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This week as the monsoon has begun to arrive in Rajasthan we look up to the skies in hope that the rain gods will shower some heavy blessings across these lands and spread relief for all those who rely on their waters. The monsoon rains here in India have been one of the most popular themes of many a great Indian poets, authors and song writers. One of the...
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18 Aug 2018

Remembering The Matriarch

Valmik Thapar, one of the world’s greatest authorities on wild tigers once wrote that Macchli, Ranthambhore’s legendary tigress, “stirred the soul of those who saw her.”

No other living creature of the wild has perhaps moved those who had the privilege of observing her; free, fierce and powerful in her own natural element, as much as the matriarch of Ranthambhore’s forests who passed away, two years ago today.

Few wildernesses in the world have become synonymous with the denizens who inhabit them in the way that Ranthambhore resonates with her memory, even with her passing and the dominance of an entirely new generation of our big cats in these forests.

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As one turns a corner and comes across a tiger, one of the most charismatic animals on our planet, often, the experience of the sighting – no matter how good it may turn out to be – is judged through comparison with some memory of Macchli, by regular visitors to Ranthambhore. The lineages of Ranthambhore’s tigers go back nearly fifty year and their stories are legends which never turn bland with repetition. But of all the tigers who dominated Ranthambhore over the years, it is the legend of Macchli, witnessed by so many, that has turned her story into a living memory, retold by every guide and guard in the National Park she ruled for so many years. Each of us who knew her has their own favourite or most memorable encounter with her. Together, these stories embody a living reference of the life of an individual of her species but of tiger behaviour as a study.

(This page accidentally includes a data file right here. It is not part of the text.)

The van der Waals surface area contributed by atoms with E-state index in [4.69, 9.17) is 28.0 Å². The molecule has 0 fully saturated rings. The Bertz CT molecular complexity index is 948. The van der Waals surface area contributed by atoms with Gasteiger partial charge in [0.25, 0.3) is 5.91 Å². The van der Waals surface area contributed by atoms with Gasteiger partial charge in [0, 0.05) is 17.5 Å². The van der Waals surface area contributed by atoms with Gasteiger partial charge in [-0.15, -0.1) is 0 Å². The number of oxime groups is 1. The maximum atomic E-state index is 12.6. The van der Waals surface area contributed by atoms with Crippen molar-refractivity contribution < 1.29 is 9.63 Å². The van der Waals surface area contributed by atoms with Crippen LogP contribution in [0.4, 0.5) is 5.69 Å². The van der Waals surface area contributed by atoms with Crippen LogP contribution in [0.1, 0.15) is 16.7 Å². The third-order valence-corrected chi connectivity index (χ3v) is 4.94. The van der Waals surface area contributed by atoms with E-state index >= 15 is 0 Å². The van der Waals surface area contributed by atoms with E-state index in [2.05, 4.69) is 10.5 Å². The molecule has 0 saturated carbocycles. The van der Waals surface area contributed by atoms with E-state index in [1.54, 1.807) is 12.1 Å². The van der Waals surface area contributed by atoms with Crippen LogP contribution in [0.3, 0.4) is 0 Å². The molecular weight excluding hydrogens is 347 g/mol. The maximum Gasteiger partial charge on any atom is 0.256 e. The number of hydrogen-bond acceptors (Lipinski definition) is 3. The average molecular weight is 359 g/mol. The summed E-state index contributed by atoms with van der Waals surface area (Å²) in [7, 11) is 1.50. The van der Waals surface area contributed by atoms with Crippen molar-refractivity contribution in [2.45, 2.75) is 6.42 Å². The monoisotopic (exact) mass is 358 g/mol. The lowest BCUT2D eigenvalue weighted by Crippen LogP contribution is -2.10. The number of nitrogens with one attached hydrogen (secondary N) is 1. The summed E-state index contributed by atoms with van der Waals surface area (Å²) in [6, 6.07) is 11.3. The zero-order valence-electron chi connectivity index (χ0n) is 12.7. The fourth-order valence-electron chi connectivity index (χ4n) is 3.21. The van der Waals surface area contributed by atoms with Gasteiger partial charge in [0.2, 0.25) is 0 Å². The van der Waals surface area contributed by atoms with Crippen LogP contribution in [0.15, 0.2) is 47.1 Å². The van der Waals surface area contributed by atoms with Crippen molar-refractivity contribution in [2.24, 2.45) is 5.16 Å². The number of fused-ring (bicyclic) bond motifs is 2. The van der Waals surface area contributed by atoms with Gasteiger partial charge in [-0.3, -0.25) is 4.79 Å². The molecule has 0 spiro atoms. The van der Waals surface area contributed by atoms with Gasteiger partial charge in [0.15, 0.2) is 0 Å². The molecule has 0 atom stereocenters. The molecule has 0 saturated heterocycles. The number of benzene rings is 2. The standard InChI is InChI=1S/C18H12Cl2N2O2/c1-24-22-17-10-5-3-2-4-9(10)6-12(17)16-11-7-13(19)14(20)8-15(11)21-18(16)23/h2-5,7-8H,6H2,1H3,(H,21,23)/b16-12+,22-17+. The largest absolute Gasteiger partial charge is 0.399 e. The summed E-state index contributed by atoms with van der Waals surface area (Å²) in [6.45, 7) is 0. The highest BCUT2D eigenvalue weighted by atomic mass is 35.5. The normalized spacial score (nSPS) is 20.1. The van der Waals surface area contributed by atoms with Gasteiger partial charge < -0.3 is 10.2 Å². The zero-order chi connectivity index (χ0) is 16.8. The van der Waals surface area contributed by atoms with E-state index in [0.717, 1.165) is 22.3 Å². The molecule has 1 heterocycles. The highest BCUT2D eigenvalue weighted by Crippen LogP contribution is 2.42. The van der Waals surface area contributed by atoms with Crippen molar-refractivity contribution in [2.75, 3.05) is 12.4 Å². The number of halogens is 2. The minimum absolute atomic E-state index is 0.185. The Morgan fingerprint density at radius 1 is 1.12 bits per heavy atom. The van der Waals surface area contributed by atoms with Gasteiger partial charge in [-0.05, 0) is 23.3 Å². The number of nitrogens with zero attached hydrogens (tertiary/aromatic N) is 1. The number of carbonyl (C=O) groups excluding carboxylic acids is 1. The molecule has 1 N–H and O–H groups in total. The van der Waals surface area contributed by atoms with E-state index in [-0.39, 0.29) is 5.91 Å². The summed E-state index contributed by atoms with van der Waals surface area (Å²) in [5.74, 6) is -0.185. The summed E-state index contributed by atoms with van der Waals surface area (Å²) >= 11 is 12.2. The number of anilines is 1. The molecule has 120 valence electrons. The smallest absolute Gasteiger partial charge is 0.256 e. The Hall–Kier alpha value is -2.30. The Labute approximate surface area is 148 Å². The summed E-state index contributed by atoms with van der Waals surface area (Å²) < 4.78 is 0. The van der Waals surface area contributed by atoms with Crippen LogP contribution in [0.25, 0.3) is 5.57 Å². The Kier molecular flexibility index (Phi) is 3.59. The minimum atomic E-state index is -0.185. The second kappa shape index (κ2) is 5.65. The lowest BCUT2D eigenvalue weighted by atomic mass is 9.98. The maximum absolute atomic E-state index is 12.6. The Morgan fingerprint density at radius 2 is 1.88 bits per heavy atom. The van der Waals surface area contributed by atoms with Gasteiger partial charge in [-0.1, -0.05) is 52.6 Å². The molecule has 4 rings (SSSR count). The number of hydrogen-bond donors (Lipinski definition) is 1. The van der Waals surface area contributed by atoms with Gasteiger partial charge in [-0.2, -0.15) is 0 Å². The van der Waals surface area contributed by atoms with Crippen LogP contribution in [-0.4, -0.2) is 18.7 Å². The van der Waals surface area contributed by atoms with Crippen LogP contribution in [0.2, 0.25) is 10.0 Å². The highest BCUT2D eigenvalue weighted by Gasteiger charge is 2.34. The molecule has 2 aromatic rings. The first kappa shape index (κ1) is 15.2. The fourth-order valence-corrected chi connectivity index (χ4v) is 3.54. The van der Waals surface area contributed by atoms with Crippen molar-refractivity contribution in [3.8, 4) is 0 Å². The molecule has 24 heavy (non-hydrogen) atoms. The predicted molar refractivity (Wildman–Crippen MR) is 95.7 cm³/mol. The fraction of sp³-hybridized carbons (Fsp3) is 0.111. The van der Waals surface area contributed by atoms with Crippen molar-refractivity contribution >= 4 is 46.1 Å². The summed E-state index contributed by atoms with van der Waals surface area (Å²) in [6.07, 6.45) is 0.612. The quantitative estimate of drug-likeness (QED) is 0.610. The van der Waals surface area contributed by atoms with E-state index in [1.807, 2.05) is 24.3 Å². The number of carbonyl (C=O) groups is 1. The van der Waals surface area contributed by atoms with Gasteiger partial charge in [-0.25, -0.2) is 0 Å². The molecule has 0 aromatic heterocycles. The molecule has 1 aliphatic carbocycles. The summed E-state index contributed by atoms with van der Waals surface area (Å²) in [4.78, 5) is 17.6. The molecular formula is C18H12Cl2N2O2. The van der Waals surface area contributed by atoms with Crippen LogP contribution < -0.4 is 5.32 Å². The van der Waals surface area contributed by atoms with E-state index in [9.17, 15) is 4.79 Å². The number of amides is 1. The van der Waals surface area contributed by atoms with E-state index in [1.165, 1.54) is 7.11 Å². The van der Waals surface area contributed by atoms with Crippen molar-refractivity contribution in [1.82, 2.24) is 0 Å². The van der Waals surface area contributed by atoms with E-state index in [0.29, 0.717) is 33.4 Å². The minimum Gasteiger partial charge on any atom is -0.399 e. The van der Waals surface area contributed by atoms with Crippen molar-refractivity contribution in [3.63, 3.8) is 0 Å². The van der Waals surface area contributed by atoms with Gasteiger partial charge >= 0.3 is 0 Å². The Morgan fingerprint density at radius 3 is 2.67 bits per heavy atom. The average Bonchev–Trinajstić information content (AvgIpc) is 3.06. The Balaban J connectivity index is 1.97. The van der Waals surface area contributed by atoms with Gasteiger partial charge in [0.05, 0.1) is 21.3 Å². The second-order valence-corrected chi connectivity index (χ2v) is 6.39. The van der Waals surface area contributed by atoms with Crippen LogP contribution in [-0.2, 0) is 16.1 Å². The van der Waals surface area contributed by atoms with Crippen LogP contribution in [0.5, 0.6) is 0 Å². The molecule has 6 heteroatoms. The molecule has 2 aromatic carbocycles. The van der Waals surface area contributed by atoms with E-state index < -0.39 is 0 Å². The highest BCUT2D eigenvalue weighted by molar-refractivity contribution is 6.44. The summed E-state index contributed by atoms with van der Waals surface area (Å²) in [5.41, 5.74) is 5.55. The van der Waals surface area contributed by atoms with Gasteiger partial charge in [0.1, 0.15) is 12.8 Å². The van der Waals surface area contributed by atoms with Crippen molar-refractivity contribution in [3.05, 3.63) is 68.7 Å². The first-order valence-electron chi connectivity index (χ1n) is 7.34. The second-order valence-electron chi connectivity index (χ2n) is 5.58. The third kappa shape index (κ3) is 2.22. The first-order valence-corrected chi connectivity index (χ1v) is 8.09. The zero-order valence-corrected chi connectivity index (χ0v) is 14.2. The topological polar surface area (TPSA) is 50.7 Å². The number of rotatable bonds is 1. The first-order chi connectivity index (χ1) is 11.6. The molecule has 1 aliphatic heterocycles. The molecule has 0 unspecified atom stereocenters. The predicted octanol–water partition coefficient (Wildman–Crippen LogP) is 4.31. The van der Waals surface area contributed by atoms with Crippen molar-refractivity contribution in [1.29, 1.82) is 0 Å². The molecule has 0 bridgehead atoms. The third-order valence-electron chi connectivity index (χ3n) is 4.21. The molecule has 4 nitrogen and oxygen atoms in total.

As tigers take their leave for the “Happy Playgrounds”, new tigers slip in, take over, rule and ultimately give way. In the case of Macchli, Ranthambhore’s matriarch her memory is unlikely to fade because she touched so many and so often

Valmik, who knew her intimately spoke for many when he wrote,

“…Some of the best years of my life were entangled with her life. We had shared some very special moments together and I felt her loss just like I feel the loss of anyone I am close to…”

We still miss her and will continue to miss her. But in tribute to the first anniversary of her passing, we leave you with just some of our favourite images of an extraordinary tigress, who defined – despite all odds – what it means to be a tiger of the wild.

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